Why jumping the PR-ship is a recipe for disaster in a crisis

By Georgia Ward

Since the start of the COVID-19 pandemic we have seen brands across every industry make drastic changes to their marketing and PR approaches, whether they have cut back on spend, restructured their marketing teams, refocused their communication strategies and plans or all of the above. However, the most dangerous move for a company to make is remove marketing and PR completely from the fold, which has been the step dynamic automaker Tesla has taken.  

On Monday PR Week reported that Tesla had allegedly dissolved its company-wide PR department. This makes the company the first carmaker to entirely shut itself off from direct communication with the media. Now, official communications from the brand will be shared through Tesla’s corporate and Musk’s personal social media accounts.  

Although there may be many reasons for this decision, including the fact the company’s owner Elon Musk has been a prolific critic of the media over his career, this opens the company up to reputational issues and closes the brand off from organic, tactical communications, which in turn will impact their brand positioning. 

Here are two key reasons why this strategy could cause more harm than good:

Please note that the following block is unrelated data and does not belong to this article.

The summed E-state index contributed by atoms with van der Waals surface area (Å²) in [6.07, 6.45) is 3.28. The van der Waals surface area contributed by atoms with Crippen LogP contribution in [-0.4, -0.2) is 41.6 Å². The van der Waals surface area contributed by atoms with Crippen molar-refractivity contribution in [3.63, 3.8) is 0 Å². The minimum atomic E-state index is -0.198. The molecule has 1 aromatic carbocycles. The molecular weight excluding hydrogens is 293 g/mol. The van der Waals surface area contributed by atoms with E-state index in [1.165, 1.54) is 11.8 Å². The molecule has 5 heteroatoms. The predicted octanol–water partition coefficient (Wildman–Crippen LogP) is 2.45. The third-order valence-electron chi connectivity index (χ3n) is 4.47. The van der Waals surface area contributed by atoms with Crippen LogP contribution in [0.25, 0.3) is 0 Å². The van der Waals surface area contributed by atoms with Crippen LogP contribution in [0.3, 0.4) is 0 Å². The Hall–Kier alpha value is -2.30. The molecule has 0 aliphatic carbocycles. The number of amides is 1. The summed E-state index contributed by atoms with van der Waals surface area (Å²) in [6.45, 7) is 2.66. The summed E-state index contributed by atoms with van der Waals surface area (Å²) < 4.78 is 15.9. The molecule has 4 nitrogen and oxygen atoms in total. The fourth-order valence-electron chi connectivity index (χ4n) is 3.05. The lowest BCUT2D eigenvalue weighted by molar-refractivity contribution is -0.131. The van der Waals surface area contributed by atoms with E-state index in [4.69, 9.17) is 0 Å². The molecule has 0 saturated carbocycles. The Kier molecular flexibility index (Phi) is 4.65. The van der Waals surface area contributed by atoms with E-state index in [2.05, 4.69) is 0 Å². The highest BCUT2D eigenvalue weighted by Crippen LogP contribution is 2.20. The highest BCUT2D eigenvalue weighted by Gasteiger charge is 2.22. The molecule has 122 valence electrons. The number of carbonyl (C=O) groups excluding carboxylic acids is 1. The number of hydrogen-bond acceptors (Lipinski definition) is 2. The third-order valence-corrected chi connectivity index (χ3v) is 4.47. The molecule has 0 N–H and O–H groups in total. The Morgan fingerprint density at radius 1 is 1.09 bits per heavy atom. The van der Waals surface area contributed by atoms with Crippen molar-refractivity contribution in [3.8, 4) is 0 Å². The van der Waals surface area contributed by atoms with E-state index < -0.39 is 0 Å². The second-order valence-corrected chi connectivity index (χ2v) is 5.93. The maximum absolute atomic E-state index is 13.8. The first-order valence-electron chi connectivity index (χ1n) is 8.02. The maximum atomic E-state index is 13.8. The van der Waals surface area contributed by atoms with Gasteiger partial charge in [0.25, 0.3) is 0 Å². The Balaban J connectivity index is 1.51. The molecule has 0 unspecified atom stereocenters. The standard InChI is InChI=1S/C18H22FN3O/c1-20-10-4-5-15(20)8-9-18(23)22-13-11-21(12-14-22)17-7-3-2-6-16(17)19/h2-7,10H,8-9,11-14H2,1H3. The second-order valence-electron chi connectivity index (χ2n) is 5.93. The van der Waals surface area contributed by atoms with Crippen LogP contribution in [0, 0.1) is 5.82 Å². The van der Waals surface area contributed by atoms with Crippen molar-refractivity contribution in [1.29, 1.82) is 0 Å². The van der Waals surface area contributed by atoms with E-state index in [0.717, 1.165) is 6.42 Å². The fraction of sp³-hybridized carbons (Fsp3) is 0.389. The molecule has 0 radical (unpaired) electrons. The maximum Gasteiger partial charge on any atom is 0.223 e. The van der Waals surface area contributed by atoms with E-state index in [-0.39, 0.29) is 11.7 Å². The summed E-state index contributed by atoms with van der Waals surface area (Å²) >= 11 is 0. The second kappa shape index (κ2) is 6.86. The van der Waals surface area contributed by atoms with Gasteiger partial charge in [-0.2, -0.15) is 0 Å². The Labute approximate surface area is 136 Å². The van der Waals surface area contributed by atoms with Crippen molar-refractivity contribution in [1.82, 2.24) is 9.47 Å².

Lesley, account director: By not responding to any press enquiries they are sending a strong message that they do not care about communicating to their loyal customers and their wider audiences. Often the press will only be asking questions that their stakeholders are keen to know the responses to. Just like the hospitality sector, many purchasing decisions can be influenced by what the leading automotive press have to say on a car review or how the respective national travel editors rate a hotel. By not being open and transparent it makes you wonder what they have to hide? And, if an issue or crisis does arise, will they have the bandwidth and expertise to manage it? A key part of any PR role is to continually monitor and manage potential issues before they escalate into a crisis that could affect their bottom lineAs no organisation is immune to experiencing issues, I fear this is a very short-sighted approach by Tesla. 

Emma, account manager: It’s well known that Tesla’s CEO Elon Musk regularly displays a Trump-style mistrust of mainstream media through his personal social media accounts, but to close his company off from the fourth estate by scrapping his PR department will have disastrous consequences for the brand’s image. A PR or communications department serves as a gatekeeper between the company and journalists and, while a PR professional may not be able to tell a journalist what to write, through engagement with them, they can ensure they have control over what is being said about that company. If the media has nowhere to direct questions to and receive correct answers they can simply write ‘company declined to comment’ which, although is no defence in a libel case, will make it harder to prove that the media is wrong. A PR department that understands the company and what it stands for will ensure that some level of control is retained through reports and give a greater chance of pushing a positive narrative. Why would any company wish to relinquish that? 

Discover how Custard’s experience in reputational management and communications can increase your exposure and deliver ROI by contacting our team today.